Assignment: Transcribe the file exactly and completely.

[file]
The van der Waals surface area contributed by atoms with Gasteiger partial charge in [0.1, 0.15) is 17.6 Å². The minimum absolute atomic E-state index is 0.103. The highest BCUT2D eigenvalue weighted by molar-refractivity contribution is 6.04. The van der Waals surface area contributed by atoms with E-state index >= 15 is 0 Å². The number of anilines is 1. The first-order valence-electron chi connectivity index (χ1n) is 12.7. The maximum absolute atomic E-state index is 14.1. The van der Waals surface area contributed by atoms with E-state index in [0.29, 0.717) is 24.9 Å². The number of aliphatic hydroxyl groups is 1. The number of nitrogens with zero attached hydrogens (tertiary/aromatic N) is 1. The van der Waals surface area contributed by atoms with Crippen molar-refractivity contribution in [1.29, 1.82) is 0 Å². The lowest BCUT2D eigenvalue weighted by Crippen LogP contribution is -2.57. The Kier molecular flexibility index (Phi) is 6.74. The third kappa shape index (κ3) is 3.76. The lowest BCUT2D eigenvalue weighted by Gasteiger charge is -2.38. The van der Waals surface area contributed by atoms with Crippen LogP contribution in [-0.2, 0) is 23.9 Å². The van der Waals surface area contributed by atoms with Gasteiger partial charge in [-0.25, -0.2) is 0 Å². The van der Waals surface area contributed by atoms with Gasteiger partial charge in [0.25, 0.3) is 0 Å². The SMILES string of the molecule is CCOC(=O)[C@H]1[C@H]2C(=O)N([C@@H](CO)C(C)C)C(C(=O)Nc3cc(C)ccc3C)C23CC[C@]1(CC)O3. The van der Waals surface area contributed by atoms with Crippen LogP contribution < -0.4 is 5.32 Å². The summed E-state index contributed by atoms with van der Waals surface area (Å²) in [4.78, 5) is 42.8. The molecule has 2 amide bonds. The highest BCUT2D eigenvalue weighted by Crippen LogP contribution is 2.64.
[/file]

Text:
The van der Waals surface area contributed by atoms with Gasteiger partial charge in [0.1, 0.15) is 17.6 Å². The minimum absolute atomic E-state index is 0.103. The highest BCUT2D eigenvalue weighted by molar-refractivity contribution is 6.04. The van der Waals surface area contributed by atoms with E-state index >= 15 is 0 Å². The number of anilines is 1. The first-order valence-electron chi connectivity index (χ1n) is 12.7. The maximum absolute atomic E-state index is 14.1. The van der Waals surface area contributed by atoms with E-state index in [0.29, 0.717) is 24.9 Å². The number of aliphatic hydroxyl groups is 1. The number of nitrogens with zero attached hydrogens (tertiary/aromatic N) is 1. The van der Waals surface area contributed by atoms with Crippen molar-refractivity contribution in [1.29, 1.82) is 0 Å². The lowest BCUT2D eigenvalue weighted by Crippen LogP contribution is -2.57. The Kier molecular flexibility index (Phi) is 6.74. The third kappa shape index (κ3) is 3.76. The lowest BCUT2D eigenvalue weighted by Gasteiger charge is -2.38. The van der Waals surface area contributed by atoms with Crippen LogP contribution in [-0.2, 0) is 23.9 Å². The van der Waals surface area contributed by atoms with Gasteiger partial charge in [-0.25, -0.2) is 0 Å². The van der Waals surface area contributed by atoms with Gasteiger partial charge in [0.25, 0.3) is 0 Å². The SMILES string of the molecule is CCOC(=O)[C@H]1[C@H]2C(=O)N([C@@H](CO)C(C)C)C(C(=O)Nc3cc(C)ccc3C)C23CC[C@]1(CC)O3. The van der Waals surface area contributed by atoms with Crippen LogP contribution < -0.4 is 5.32 Å². The summed E-state index contributed by atoms with van der Waals surface area (Å²) in [4.78, 5) is 42.8. The molecule has 2 amide bonds. The highest BCUT2D eigenvalue weighted by Crippen LogP contribution is 2.64.